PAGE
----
Cuba Votes on New Constitution That Nods to Free-Market Policies

By Daniela Guzmán

"This is not a new political and economic order," said AS/COA's Alana Tummino to Bloomberg about the referendum in Cuba. 

Cubans are voting Sunday on their first new constitution in more than 40 years, one which emphasizes the goal of attracting foreign investment.

While the referendum won’t shake Communist Party control, the government views it as a way to ratify Cuba’s gradual post-Cold War opening to outside investors and private enterprise. President Miguel Diaz-Canel called on the island’s estimated 8 million voters to back the overhaul. Government opponents urged a boycott or “no” vote.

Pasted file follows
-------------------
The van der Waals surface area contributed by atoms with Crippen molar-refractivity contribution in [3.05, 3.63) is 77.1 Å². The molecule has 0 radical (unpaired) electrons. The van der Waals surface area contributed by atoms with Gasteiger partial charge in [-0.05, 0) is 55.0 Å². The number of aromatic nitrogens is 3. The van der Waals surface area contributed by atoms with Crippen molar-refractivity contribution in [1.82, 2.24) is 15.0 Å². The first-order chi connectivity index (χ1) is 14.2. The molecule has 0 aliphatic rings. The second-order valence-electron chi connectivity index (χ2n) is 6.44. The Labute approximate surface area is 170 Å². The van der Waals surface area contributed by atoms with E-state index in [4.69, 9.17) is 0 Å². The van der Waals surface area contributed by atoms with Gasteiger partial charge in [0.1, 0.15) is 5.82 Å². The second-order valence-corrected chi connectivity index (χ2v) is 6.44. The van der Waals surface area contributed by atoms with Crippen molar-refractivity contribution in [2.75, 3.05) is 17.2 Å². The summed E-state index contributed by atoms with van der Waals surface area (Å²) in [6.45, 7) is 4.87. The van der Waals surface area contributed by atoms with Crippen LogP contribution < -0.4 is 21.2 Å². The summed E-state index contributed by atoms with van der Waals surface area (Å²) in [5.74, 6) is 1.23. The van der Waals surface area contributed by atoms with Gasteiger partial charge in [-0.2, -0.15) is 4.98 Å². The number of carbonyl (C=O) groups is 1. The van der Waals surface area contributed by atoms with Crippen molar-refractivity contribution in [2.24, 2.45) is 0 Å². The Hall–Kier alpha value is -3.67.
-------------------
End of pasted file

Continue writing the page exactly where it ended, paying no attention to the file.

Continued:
“Attracting foreign investment will be key for Cuba’s ailing economy,” Alana Tummino, head of the Cuba Working Group at the Americas Society/Council of the Americas in New York, said by email. “It will be interesting to see if these constitutional changes create a new strategy to push this agenda forward.” Even so, with continued one-party control enshrined in the new charter, “this is not a new political and economic order,” she said. Results are expected on Monday...

Read the full article.